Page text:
• Oil price drop to mid $20s seen without OPEC intervention
  • Waterboarding needed to deal with Islamic State, Trump says

Here are the highlights of Sunday’s top news stories from around the world:

The $150 billion merger of drug titans Pfizer Inc. and Allergan Plc is expected to be announced early Monday. The deal, which would be the biggest pharma deal ever and among the largest of any kind, is being constructed as a takeover by the much smaller Allergan -- a so-called inversion that may allow the combined company to cut taxes by moving its official address outside the U.S.

CVC Capital and the Canadian pension fund are said to have beaten out KKR and Apollo, among others, in bidding for the pet products retailer Petco. The price: $4.7 billion.

Brussels will stay largely shut down Monday despite being quiet through the weekend, with authorities warning they still think a multi-target terrorist attack like the one in Paris may be imminent.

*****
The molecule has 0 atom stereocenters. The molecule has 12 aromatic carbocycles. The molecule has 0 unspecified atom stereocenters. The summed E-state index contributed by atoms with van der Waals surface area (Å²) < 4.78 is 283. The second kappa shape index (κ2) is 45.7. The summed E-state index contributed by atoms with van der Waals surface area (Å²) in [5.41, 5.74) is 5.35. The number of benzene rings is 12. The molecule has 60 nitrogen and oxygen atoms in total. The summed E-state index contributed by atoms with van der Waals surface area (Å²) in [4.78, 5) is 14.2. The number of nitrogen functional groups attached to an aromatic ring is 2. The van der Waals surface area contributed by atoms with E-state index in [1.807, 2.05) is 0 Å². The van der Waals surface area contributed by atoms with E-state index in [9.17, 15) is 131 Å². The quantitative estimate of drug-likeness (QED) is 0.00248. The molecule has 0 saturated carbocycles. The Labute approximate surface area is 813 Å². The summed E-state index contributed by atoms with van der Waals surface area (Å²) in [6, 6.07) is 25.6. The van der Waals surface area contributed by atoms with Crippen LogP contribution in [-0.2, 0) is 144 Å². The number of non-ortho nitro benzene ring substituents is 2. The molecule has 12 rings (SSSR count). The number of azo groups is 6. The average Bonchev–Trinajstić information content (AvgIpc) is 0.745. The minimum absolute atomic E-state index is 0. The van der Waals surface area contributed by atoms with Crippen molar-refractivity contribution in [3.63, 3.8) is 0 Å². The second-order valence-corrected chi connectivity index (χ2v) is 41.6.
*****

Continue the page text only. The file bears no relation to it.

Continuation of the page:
Mauricio Macri, the Argentine opposition leader who has vowed broad economic reforms, looks to be the country’s next president.

Sunday was The Donald’s day once again, this time with U.S. Republican presidential front-runner Trump saying he’d bring back waterboarding if elected because the Islamic State chops people’s heads off.

Oil prices may drop to as low as the mid-$20s a barrel unless OPEC takes action to stabilize the market, Venezuela’s oil minister said.

It was no fluke if you went to see the film finale of “The Hunger Games” over the weekend and didn’t have trouble finding seats.

President Obama said Russia needs to make a decision on whether it’s going to support a broad campaign against Islamic State or prop up Syrian President Bashar al-Assad. Russia said it wouldn’t have to deal with Islamic State at all if not for U.S. policy failures.

U.S. Senator David Vitter’s loss in the Louisiana governor’s race -- the first time a Republican has lost a governor’s race in the South since 2008 -- showed that playing on fears of Syrian refugees doesn’t work if pocketbook issues are foremost on voters’ minds.

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